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SPCA seizes dog after owner tells therapy group he threw it across a room

A Vancouver man who told a therapy group that he threw his dog across his room in a fit of anger has had the animal taken away.
A dog at the Vancouver SPCA. The agency was awarded ownership[ of a dog (not pictured) after its owner told a therapy session he had thrown his dog in a fit of anger.

A Vancouver man who told a therapy group that he threw his dog across his room in a fit of anger has had the animal taken away.

The SPCA seized the dog, named Koba, in May after an employee with Vancouver’s Drug Treatment Court overheard the dog’s owner make a comment about the incident during a court-mandated group counselling session. A vet later found the dog had a dislocated leg consistent with being thrown.

A description of the incident is contained in a Farm Industry Review Board decision about whether or not Koba should be returned to his owner. The independent tribunal issues rulings when a person appeals an SPCA seizure and seeks to have an animal returned to them.

In the decision dated July 26, 2017, the board found in favour of the SPCA and gave the society discretion to care for Koba.

The appeal was filed by Chad Hubick, who was attending a program at the Drug Treatment Court of Vancouver at the time. The court provides an alternative justice process for people who commit offences because they have a drug addiction.

At the Farm Industry Board hearing, an addictions counsellor said she was “in shock” after hearing Hubick tell his therapy group he had thrown his dog across his room because it had defecated on his $800 carpet. The counsellor said that when she asked Hubick for clarification after the session, he said “the dog was okay as he took it for a walk afterward.”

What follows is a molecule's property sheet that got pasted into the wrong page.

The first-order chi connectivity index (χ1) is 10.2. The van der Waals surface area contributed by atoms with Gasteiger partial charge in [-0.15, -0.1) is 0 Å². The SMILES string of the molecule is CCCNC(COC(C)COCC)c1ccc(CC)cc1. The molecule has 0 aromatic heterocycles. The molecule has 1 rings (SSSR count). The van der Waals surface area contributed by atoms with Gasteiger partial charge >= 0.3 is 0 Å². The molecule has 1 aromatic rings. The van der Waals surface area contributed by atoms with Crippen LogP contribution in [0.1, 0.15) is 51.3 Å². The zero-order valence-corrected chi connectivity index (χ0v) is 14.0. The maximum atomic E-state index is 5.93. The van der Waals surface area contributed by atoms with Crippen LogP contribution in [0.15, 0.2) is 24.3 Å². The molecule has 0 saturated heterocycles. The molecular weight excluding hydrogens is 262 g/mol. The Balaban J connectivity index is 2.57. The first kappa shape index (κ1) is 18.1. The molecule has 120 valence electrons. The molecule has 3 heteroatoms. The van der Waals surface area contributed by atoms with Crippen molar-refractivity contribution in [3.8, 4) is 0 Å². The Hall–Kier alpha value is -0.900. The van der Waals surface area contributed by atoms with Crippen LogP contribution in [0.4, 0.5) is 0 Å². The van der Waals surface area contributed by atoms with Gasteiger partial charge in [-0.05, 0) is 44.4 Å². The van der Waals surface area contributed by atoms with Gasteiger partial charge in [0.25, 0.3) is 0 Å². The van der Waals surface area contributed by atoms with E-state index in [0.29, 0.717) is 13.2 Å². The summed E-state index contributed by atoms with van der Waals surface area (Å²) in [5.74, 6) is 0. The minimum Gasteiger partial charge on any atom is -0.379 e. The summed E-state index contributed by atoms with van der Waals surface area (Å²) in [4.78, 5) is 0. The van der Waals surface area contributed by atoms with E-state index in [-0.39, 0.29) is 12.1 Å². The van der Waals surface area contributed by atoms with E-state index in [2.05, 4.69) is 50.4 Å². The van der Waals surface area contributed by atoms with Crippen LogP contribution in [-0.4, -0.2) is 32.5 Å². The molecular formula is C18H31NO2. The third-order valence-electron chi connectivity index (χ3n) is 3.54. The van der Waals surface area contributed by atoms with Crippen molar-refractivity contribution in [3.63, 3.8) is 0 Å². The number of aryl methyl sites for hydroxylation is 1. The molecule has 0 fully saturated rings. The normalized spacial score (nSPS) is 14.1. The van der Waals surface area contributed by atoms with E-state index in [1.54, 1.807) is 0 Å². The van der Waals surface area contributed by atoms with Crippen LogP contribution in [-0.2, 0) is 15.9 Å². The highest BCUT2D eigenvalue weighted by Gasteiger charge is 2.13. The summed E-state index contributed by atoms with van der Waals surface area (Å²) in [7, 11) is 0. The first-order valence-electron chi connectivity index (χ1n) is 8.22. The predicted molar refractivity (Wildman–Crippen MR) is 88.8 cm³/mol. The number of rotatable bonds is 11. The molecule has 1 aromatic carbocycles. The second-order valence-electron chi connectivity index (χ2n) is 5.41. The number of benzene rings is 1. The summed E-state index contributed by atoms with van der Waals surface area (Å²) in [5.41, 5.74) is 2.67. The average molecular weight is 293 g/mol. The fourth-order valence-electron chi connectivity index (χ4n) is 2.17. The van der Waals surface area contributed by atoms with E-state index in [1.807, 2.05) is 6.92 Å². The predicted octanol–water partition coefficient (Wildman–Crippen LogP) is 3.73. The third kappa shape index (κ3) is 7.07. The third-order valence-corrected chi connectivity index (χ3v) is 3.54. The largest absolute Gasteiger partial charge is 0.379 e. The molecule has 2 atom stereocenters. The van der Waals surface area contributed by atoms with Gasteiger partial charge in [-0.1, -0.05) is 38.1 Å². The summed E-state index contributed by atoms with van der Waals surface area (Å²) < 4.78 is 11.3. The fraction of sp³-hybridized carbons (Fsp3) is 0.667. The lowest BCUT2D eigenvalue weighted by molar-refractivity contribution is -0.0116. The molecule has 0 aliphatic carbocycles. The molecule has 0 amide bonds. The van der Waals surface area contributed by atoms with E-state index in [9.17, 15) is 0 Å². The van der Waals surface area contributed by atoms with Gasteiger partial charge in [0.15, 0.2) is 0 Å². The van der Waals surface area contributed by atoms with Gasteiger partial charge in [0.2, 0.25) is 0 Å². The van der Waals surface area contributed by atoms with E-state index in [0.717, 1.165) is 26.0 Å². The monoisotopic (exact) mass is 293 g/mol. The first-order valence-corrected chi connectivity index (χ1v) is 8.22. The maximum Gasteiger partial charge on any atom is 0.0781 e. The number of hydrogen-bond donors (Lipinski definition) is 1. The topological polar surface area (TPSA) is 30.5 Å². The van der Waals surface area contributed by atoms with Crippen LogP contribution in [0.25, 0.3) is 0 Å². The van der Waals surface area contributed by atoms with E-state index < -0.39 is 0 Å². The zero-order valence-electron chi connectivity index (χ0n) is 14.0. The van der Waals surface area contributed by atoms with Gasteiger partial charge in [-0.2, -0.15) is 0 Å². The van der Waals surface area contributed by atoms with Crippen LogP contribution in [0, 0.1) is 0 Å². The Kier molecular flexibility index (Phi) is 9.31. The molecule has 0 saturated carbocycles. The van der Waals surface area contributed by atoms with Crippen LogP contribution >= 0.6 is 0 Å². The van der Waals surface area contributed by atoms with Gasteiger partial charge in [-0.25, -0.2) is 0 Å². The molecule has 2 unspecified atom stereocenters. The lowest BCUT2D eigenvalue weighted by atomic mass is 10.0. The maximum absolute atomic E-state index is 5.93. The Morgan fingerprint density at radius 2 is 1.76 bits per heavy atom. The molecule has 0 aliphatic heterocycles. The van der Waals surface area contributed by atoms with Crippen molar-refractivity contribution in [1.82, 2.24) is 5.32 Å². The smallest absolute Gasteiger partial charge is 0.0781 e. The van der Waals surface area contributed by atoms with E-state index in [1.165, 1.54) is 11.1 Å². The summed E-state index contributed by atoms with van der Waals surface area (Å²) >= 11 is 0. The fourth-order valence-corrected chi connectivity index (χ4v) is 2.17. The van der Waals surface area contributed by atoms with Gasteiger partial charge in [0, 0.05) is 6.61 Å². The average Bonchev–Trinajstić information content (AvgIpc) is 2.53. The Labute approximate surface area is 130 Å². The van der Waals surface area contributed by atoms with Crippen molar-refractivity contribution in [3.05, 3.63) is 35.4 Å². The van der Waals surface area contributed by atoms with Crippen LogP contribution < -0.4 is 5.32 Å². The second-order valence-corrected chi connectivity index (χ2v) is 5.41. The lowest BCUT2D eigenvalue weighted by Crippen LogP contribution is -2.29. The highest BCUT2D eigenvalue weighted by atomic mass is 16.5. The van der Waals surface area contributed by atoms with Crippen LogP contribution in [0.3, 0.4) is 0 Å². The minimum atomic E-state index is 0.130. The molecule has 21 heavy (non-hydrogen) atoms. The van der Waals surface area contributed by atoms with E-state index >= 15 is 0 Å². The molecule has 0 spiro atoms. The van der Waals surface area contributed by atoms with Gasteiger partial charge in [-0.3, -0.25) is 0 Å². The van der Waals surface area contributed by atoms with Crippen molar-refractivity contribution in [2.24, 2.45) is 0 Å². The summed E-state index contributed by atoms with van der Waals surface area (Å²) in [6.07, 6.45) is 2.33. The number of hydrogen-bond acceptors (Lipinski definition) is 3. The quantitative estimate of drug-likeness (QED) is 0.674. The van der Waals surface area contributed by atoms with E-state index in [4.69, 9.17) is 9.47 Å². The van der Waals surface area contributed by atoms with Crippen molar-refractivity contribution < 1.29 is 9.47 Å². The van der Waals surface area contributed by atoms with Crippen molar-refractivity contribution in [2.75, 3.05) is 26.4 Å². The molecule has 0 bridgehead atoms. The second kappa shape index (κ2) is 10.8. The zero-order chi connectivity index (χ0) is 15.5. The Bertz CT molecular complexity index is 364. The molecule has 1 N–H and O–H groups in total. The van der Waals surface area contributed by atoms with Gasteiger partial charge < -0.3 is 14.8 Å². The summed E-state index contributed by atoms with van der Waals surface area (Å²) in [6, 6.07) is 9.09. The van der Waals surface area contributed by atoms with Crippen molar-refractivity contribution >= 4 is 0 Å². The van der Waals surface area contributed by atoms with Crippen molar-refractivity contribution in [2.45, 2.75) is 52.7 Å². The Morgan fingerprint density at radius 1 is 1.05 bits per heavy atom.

The counsellor spoke to her supervisor, as well as a probation officer, and the team decided to call the SPCA . While program participants sign confidentiality agreements to keep discussions private, there is an exclusion for safety risks. The counsellor did not know if a “safety risk to an animal is explicitly stated in the handbook, but her own interpretation, as well as the team’s interpretation, was that it did include an animal,” said the FIRB decision.

Hubick was not happy to learn his admission would be reported to the SPCA and allegedly threatened staff at the drug court, the ruling said. He was suspended from the program, and a court order dated June 20, 2017 told him to avoid further contact with staff.

When Koba was seized by an SPCA constable, Hubick denied abusing the dog, saying he believed his comment had been misinterpreted, said the board decision.

A vet examined Koba and found “severe right rear leg lameness.” The vet said he was “certain” the injury had been caused by trauma.

Several of Hubick’s friends testified on the dog owner’s behalf, with one telling the tribunal that “one could not ask for a better bond between a dog and (his owner). It is sad that the dog was seized and now the appellant has to fight to get his best friend back.”

Hubick also testified in his defence, saying Koba had always “walked weird” and blamed her leg problems on a genetic condition. He said “he could not have thrown a 70-pound dog as he is not superman (but) it was possible …

that he might have said that he felt like he could throw the dog.”

In his decision, the board adjudicator said he believed Koba was in distress and had been denied vet treatment.

“The uncontroverted evidence of the (SPCA’s) veterinarians is that Koba was in pain and suffering, having had his right rear leg ripped out of its hip socket,” he wrote.

“It is my sincere wish that the (SPCA) find a new owner for Koba who can provide the necessary veterinary care to return Koba to good health as Koba is a dog that, in my view, deserves a chance to be happy and healthy and pain-free.”